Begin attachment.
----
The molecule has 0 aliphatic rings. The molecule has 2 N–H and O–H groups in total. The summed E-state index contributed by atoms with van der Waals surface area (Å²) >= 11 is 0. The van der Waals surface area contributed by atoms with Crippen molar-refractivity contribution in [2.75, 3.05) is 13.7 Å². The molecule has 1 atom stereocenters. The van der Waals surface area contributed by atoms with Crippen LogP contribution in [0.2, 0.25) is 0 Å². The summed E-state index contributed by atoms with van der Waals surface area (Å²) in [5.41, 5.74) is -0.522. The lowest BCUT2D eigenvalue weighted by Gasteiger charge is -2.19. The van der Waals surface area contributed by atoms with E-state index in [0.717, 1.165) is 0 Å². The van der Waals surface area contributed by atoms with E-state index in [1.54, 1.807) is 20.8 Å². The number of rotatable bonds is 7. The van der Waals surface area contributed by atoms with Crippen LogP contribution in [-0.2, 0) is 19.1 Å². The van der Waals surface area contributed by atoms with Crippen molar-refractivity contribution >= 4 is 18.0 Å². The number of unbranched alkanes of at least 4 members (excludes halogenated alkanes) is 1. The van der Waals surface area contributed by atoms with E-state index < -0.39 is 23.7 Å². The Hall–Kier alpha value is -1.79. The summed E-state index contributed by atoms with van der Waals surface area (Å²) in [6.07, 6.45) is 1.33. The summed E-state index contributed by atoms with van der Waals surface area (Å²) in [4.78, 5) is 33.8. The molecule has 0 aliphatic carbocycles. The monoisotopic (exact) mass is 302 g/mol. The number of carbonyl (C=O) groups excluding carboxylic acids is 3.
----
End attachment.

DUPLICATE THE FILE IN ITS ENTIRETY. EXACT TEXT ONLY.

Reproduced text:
The molecule has 0 aliphatic rings. The molecule has 2 N–H and O–H groups in total. The summed E-state index contributed by atoms with van der Waals surface area (Å²) >= 11 is 0. The van der Waals surface area contributed by atoms with Crippen molar-refractivity contribution in [2.75, 3.05) is 13.7 Å². The molecule has 1 atom stereocenters. The van der Waals surface area contributed by atoms with Crippen LogP contribution in [0.2, 0.25) is 0 Å². The summed E-state index contributed by atoms with van der Waals surface area (Å²) in [5.41, 5.74) is -0.522. The lowest BCUT2D eigenvalue weighted by Gasteiger charge is -2.19. The van der Waals surface area contributed by atoms with E-state index in [0.717, 1.165) is 0 Å². The van der Waals surface area contributed by atoms with E-state index in [1.54, 1.807) is 20.8 Å². The number of rotatable bonds is 7. The van der Waals surface area contributed by atoms with Crippen LogP contribution in [-0.2, 0) is 19.1 Å². The van der Waals surface area contributed by atoms with Crippen molar-refractivity contribution >= 4 is 18.0 Å². The number of unbranched alkanes of at least 4 members (excludes halogenated alkanes) is 1. The van der Waals surface area contributed by atoms with E-state index < -0.39 is 23.7 Å². The Hall–Kier alpha value is -1.79. The summed E-state index contributed by atoms with van der Waals surface area (Å²) in [6.07, 6.45) is 1.33. The summed E-state index contributed by atoms with van der Waals surface area (Å²) in [4.78, 5) is 33.8. The molecule has 0 aliphatic carbocycles. The monoisotopic (exact) mass is 302 g/mol. The number of carbonyl (C=O) groups excluding carboxylic acids is 3.